Thomas Preiss, a professor of RNA biology from the Australian National University, has been working in the field for more than 25 years. It was perhaps little surprise to Preiss that mRNA technology was this close to reality, after so many years of prior research laying the groundwork for the 2020 acceleration. But he does view the last year as a real turning point for the technology.

“The pandemic has greatly accelerated the transfer of mRNA therapies into a clinical reality,” says Preiss in an email to New Atlas. “Given how strongly the mRNA vaccines are performing, I expect this to be a real watershed moment for the technology and we will see other vaccines but also therapies for other diseases becoming available in the near future.”

It is these other applications Preiss alludes to that really reveal the revolutionary potential of mRNA technology. More than introducing just a new kind of viral vaccine, this technology could hypothetically be applied to an incredibly broad assortment of applications.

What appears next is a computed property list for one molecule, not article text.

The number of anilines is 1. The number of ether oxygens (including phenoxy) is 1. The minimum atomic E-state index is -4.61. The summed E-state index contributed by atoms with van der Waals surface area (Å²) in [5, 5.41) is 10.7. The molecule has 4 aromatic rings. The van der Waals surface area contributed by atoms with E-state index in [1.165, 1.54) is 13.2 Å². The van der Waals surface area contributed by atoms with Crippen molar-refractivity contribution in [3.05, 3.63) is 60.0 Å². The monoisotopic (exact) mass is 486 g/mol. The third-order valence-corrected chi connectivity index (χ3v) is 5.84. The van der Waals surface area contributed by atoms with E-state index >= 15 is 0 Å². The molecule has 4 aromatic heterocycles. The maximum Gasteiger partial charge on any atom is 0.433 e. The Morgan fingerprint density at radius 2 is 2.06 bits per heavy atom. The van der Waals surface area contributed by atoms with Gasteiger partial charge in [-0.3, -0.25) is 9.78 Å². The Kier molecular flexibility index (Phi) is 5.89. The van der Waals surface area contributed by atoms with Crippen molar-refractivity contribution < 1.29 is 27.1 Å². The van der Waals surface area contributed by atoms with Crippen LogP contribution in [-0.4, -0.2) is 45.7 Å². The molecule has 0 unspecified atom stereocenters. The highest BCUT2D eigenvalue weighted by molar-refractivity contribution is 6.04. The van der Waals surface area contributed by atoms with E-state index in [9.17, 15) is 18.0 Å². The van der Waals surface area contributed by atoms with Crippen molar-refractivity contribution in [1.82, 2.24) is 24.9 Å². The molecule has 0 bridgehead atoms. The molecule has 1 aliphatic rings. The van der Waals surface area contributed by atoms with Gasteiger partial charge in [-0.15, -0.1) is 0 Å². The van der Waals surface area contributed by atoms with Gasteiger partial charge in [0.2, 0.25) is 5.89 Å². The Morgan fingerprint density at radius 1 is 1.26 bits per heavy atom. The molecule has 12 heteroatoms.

Cancer is one application many mRNA researchers have been investigating for years, and the current acceleration in the field will certainly help speed up ongoing studies. Al-Wassiti says these mRNA cancer treatments can be called “therapeutic vaccines.”

“Those act in a similar fashion to the viral vaccine, to train the immune system to recognize 'existing' cancer by vaccinating against molecules present predominantly in cancer but not healthy cells,” explains Al-Wassiti. “Other approaches may use mRNA to make 'antibodies' that target cancer or stimulate the immune system to fight cancer. The current understanding is that those 'vaccines' will complement existing therapeutics to improve the chance of survival.”